“It is completely ludicrous for anyone to suggest they know how to run the club/team/transfer spending better than AW when their day job (if they have one) consists of repeating the phrase, “do you want fries with that”.”

    In my experience these guys justify there views under the notion that Wenger and the board have just created a cosy little mutual admiration society and there sole aim in life is to make themselves money.

  • insideright

    @Jambug-you are of course quite correct but it doesn’t stop most journalists being relatively easily fooled by numbers and particularly research based numbers. As with the AST it’s a case of the partially sighted leading the blind who, as you say, have a deep seated desire to be so led.

  • TailGunner


    I agree completely, but I’m feeling a bit smug with it.
    Saw a really good example recently where US Twitter “soccer” followers were found to be 21.8% in favour of Arsenal, which made us the best supported team, but you could turn that on it’s head and say that 78.92% of Twitter using “soccer” people didn’t like Arsenal at all. Just the way you present the numbers.
    The biggest fiddlers of stats is the Government, NHS, The Police and probably even PGMOL.

  • Menace

    Goonermickey – there are professionals & there are those that call themselves professional (PGMO). I am just a humble student (senior adult) learning the game that is being fcuked by corrupt bastards. Most of them are milking the wealth of future generations by acting as agents, pundits, media or some as managers.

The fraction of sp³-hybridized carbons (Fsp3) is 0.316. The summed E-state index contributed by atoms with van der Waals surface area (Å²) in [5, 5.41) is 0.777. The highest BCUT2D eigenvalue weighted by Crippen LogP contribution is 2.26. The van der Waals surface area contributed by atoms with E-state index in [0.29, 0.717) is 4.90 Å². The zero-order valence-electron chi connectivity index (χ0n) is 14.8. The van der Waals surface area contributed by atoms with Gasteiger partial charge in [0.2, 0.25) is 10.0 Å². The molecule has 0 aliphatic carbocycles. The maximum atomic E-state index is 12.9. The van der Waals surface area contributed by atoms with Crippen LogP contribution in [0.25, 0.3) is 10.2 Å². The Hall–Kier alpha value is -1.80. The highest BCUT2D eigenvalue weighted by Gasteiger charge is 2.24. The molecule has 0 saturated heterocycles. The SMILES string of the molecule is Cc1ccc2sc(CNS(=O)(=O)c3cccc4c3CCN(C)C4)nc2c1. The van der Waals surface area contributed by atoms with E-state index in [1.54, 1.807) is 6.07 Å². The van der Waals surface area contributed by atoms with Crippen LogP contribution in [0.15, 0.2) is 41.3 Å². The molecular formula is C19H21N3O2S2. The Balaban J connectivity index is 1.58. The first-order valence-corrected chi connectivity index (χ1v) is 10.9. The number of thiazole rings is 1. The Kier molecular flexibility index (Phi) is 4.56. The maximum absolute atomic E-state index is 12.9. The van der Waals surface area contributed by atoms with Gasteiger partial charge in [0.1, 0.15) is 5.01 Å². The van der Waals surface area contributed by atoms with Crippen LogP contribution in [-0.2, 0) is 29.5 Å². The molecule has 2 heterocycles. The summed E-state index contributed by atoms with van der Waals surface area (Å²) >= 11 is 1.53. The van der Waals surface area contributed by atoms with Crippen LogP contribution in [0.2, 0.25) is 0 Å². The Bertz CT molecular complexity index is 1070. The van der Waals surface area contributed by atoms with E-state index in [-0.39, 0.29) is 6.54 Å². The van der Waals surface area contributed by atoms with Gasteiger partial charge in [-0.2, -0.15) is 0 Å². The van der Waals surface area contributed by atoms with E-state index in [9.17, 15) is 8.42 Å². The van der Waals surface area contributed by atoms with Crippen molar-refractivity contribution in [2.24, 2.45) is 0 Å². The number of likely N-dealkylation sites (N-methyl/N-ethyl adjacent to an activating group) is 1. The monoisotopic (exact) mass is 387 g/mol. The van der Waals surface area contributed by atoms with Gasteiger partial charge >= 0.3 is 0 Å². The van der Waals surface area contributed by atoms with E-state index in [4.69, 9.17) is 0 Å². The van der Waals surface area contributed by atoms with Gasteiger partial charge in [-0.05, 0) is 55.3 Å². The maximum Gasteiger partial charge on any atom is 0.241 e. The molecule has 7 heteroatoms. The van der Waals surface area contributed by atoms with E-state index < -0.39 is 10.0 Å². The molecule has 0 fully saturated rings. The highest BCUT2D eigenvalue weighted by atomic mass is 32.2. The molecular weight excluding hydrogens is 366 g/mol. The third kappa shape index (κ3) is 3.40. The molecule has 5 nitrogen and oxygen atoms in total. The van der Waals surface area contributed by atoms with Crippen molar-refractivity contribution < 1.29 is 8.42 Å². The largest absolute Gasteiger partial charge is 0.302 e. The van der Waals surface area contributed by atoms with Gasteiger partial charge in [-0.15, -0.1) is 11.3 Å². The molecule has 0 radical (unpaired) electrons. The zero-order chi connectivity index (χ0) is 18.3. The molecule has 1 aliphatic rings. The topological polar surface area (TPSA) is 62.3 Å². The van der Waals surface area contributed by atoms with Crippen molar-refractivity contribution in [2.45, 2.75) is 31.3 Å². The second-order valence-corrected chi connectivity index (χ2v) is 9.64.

I have to enjoy the gifts that Arsenal are blessed with including Untold & the sense to retain Wenger for his unsurpassed intelligence & gentlemanly humility.

  • Jambug


    I recall you posting that as I responded to it.

    I think if I recall correctly I said something along the lines of:

    Yes 78.92% of fans not liking Arsenal, taken in isolation, can suggest, nay, in fact show, that a massive majority of US soccer fans do not like Arsenal.

    But lets try this.

    Splitting that 78.92% over the other 19 Clubs means they all have just 4.15% of US support.

    That makes our 21.8% look pretty good.

    Okay a bit fanciful.